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The Invention of PCR

pcr.gifFew technical breakthroughs have changed the face of their field like the Polymerase Chain Reaction (PCR). Gene cloning, sequencing of complex genomes, DNA fingerprinting and DNA-based diagnostics are just some of the techniques that were either inefficient, crude or plain impossible before PCR. The technique has revolutionized biological research and biotechnology to such an extent that it can be considered as one of the major reasons for the boom the field has experienced over the last 20 years or so.

Kary Mullis is generally credited with inventing PCR in 1983 while working for Cetus Corporation in Emeryville, California. Mullis’ role at Cetus was to synthesise oligonucleotides for groups working on, amongst other things, methods to detect point mutations in human genes. Mullis was hatching an idea to detect the point mutations using Sanger-type DNA sequencing, employing DNA polymerase in the presence of an oligonucleotide primer and ddNTPs. The problem was that sequencing a single copy gene within the expanses of the human genome was impossible; the primer would bind in too many places. What he needed was a way to increase the concentration of the specific gene of interest.

While driving his Honda Civic on Highway 128 from San Francisco to Mendocino, Mullis made an intellectual leap. He reasoned that by using two opposed primers, one complementary to the upper strand and the other to the lower, then performing multiple cycles of denaturation, annealing and polymerization he could exponentially amplify the piece of DNA between the primers.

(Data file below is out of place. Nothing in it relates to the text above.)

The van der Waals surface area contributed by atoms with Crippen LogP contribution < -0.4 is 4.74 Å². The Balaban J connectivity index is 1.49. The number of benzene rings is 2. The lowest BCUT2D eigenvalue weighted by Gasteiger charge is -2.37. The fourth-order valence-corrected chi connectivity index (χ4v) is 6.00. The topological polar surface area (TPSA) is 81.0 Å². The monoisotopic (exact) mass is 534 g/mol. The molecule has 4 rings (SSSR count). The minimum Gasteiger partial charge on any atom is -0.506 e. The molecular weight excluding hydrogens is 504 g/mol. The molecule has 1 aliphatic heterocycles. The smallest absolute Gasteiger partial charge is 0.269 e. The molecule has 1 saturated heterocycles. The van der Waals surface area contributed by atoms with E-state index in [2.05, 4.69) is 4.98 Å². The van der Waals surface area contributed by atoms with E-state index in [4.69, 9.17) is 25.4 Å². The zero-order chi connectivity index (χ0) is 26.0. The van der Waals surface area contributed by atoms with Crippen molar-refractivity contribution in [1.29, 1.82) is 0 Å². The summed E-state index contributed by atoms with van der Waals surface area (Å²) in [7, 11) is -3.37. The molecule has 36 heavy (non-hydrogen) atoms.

The idea of PCR was born, but the technique was still very much in it’s infancy. The E.coli DNA polymerase used in the early days was destroyed during the denaturation step so had to be replenished after every cycle. Cetus workers quickly developed the first thermal cycler named “Mr Cycle”, which automatically added new polymerase after each heating step.

In 1985, Mullis came up with the idea of using polymerase isolated from the extremophilic bacterium Thermophilus aquaticus. The polymerase, known as Taq polymerase, has optimal activity at 72°C and can withstand the 94°C required for denaturation of the DNA, meaning that many reaction cycles could be performed without being replenishing the enzyme. This breakthrough, together with advances in oligonucleotide synthesis made PCR both cost effective and convenient and it quickly entered mainstream research.

As researchers flocked to PCR, improvements to and variations on the process have, and continue to, come quickly and there are now hundreds of PCR-based applications in use in a variety of fields. Stephen Scharf, Mullis’ former colleague at Cetus, put it quite nicely:

One of PCR’s distinctive characteristics is unquestionably its extraordinary versatility. That versatility is more than its “applicability” to many different situations. PCR is a tool that has the power to create new situations for its use and those required to use it.

Perhaps the most influential of all techniques enabled by PCR is massive-scale genomic sequencing, which itself has transformed the biological and biotechnological research arena.

Mullis received the Nobel Prize for his ground-breaking invention in 1993. He also received a $10,000 bonus from his employers, Cetus, who later sold the patent rights to Hoffmann La-Roche for a cool $300,000,000. Seems to me there’s a lesson in there somewhere…

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